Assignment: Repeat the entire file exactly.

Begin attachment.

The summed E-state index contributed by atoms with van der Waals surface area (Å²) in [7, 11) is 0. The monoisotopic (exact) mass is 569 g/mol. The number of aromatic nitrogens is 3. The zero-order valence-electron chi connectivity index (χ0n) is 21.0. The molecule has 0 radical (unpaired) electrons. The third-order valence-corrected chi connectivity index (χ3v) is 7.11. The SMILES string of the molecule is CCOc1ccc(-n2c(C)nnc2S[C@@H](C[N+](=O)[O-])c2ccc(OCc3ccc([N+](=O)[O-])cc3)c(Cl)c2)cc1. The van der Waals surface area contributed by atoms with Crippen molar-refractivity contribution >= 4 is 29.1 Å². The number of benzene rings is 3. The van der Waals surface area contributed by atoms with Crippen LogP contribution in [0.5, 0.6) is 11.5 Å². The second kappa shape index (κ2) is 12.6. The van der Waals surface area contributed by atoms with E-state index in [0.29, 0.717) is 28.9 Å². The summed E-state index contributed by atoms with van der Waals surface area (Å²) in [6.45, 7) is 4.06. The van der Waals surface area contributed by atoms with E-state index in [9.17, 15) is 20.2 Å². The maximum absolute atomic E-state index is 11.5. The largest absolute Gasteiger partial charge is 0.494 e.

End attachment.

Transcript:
The summed E-state index contributed by atoms with van der Waals surface area (Å²) in [7, 11) is 0. The monoisotopic (exact) mass is 569 g/mol. The number of aromatic nitrogens is 3. The zero-order valence-electron chi connectivity index (χ0n) is 21.0. The molecule has 0 radical (unpaired) electrons. The third-order valence-corrected chi connectivity index (χ3v) is 7.11. The SMILES string of the molecule is CCOc1ccc(-n2c(C)nnc2S[C@@H](C[N+](=O)[O-])c2ccc(OCc3ccc([N+](=O)[O-])cc3)c(Cl)c2)cc1. The van der Waals surface area contributed by atoms with Crippen molar-refractivity contribution >= 4 is 29.1 Å². The number of benzene rings is 3. The van der Waals surface area contributed by atoms with Crippen LogP contribution in [0.5, 0.6) is 11.5 Å². The second kappa shape index (κ2) is 12.6. The van der Waals surface area contributed by atoms with E-state index in [0.29, 0.717) is 28.9 Å². The summed E-state index contributed by atoms with van der Waals surface area (Å²) in [6.45, 7) is 4.06. The van der Waals surface area contributed by atoms with E-state index in [9.17, 15) is 20.2 Å². The maximum absolute atomic E-state index is 11.5. The largest absolute Gasteiger partial charge is 0.494 e.